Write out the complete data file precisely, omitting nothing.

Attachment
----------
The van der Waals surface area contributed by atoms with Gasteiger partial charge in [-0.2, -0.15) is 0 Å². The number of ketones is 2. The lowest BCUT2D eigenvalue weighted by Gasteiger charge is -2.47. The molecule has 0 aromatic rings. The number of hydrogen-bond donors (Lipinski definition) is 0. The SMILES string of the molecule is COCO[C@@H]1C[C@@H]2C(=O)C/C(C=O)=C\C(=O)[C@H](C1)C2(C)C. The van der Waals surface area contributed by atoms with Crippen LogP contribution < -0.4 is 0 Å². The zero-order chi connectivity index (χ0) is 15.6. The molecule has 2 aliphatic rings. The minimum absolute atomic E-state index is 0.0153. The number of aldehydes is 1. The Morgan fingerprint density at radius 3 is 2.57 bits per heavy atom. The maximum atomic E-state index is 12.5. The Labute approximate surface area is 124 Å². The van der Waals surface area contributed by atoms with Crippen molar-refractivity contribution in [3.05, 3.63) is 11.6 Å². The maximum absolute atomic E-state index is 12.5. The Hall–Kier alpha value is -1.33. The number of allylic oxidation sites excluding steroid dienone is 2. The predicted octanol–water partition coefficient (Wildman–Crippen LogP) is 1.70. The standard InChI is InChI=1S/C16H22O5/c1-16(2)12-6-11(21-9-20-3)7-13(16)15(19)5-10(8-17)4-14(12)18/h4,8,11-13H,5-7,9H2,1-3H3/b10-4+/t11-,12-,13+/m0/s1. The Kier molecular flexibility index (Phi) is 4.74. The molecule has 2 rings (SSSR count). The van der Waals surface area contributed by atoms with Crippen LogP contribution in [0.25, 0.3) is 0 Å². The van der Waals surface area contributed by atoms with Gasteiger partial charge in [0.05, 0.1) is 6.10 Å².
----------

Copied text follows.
The van der Waals surface area contributed by atoms with Gasteiger partial charge in [-0.2, -0.15) is 0 Å². The number of ketones is 2. The lowest BCUT2D eigenvalue weighted by Gasteiger charge is -2.47. The molecule has 0 aromatic rings. The number of hydrogen-bond donors (Lipinski definition) is 0. The SMILES string of the molecule is COCO[C@@H]1C[C@@H]2C(=O)C/C(C=O)=C\C(=O)[C@H](C1)C2(C)C. The van der Waals surface area contributed by atoms with Crippen LogP contribution < -0.4 is 0 Å². The zero-order chi connectivity index (χ0) is 15.6. The molecule has 2 aliphatic rings. The minimum absolute atomic E-state index is 0.0153. The number of aldehydes is 1. The Morgan fingerprint density at radius 3 is 2.57 bits per heavy atom. The maximum atomic E-state index is 12.5. The Labute approximate surface area is 124 Å². The van der Waals surface area contributed by atoms with Crippen molar-refractivity contribution in [3.05, 3.63) is 11.6 Å². The maximum absolute atomic E-state index is 12.5. The Hall–Kier alpha value is -1.33. The number of allylic oxidation sites excluding steroid dienone is 2. The predicted octanol–water partition coefficient (Wildman–Crippen LogP) is 1.70. The standard InChI is InChI=1S/C16H22O5/c1-16(2)12-6-11(21-9-20-3)7-13(16)15(19)5-10(8-17)4-14(12)18/h4,8,11-13H,5-7,9H2,1-3H3/b10-4+/t11-,12-,13+/m0/s1. The Kier molecular flexibility index (Phi) is 4.74. The molecule has 2 rings (SSSR count). The van der Waals surface area contributed by atoms with Crippen LogP contribution in [0.25, 0.3) is 0 Å². The van der Waals surface area contributed by atoms with Gasteiger partial charge in [0.05, 0.1) is 6.10 Å².